How to navigate a career in writing

Posted on April 26, 2024

In our latest masterclass, we were joined by a panel of three talented writers from our own alumni community who have pursued different types of careers across the creative industries. From journalists to screenwriters to novelists and copywriters for advertising campaigns, here’s what they had to say about navigating a writing career and finding your voice…  

The panel: 

  • Aniefiok ‘Neef’ Ekpoudom, a freelance writer & storyteller who has just released his first book, ‘Where We Come From: Rap, Home and Hope in Modern Britain’ 
  • Isabella Silvers, a freelance lifestyle journalist who has written for the likes of Cosmo, Elle, Women’s Health and Digital Spy 
  • Katrina Smith-Jackson, screenwriter and lecturer, who has written for Hollyoaks and Waterloo Road and is also part of the Regional Breakthrough Writers programme 

How do you find potential writing opportunities? 

“Be discerning and set intention about what kind of writer you want to be” – Neef 

Izzy who, alongside freelance writing, writes her own newsletter Mixed Messages, emphasised that you have to be proactive: “You need to actively put yourself in those places”. You can use social media to your advantage and join Facebook groups such as No. 1 Female Media Women and Lightbulb; follow commissioning editors on X (formerly Twitter) and Instagram; sign up to Sian Meades’ & Jem Collins newsletters; and use platforms like JournoResources. Following on from this, Izzy said “I post a lot about what I’m doing because you never know who’s looking.” But her top piece of advice? “Aim for rejection – if you aim for one ‘no’ a week, at least you’re putting yourself out there, and one day that ‘no’ will be a ‘yes’.”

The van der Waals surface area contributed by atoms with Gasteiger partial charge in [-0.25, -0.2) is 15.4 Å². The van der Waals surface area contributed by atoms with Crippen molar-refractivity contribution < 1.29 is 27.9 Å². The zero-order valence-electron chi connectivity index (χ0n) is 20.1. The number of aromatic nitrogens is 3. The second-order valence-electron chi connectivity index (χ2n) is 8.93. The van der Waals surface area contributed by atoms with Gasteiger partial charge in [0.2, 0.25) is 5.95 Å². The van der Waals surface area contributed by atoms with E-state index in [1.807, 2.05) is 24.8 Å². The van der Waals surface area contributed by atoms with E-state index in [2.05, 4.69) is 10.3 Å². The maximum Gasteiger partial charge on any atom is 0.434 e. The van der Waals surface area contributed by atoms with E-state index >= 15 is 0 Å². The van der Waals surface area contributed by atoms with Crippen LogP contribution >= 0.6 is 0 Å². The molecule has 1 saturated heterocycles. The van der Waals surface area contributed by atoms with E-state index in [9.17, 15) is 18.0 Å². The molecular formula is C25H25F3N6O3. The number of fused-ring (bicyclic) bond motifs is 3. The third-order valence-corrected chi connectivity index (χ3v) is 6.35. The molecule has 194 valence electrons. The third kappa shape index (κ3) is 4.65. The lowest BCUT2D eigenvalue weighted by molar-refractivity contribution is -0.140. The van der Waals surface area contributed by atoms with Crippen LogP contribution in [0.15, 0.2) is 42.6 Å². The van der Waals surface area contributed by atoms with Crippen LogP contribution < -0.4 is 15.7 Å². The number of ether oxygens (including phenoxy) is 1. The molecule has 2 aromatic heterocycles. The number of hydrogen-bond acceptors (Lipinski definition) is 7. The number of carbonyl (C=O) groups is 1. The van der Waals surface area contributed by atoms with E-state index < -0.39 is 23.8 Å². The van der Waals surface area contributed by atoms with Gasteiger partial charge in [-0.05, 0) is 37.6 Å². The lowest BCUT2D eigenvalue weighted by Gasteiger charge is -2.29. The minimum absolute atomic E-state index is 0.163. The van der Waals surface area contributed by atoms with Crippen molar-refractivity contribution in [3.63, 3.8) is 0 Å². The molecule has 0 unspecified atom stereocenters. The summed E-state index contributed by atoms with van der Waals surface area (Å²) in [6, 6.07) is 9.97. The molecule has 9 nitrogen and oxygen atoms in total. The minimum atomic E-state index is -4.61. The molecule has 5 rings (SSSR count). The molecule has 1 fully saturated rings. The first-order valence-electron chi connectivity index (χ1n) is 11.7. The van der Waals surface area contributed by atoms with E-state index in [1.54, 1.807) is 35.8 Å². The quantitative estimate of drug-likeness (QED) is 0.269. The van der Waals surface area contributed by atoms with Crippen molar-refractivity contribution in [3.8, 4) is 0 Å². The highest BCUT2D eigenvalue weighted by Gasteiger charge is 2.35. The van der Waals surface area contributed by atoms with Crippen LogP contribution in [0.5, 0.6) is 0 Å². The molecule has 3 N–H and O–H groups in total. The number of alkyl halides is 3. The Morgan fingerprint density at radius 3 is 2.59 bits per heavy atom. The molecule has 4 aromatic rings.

For Neef, it’s all about being intentional from the outset. He told our audience to think about: What kind of opportunities do you want? What are you looking to write about and where do you want to write it, and what style do you want to write it in? What editors and places can help you best communicate what you want to write? He recommends checking out the landscape first and to read *a lot* to “find the places your work can exist in”.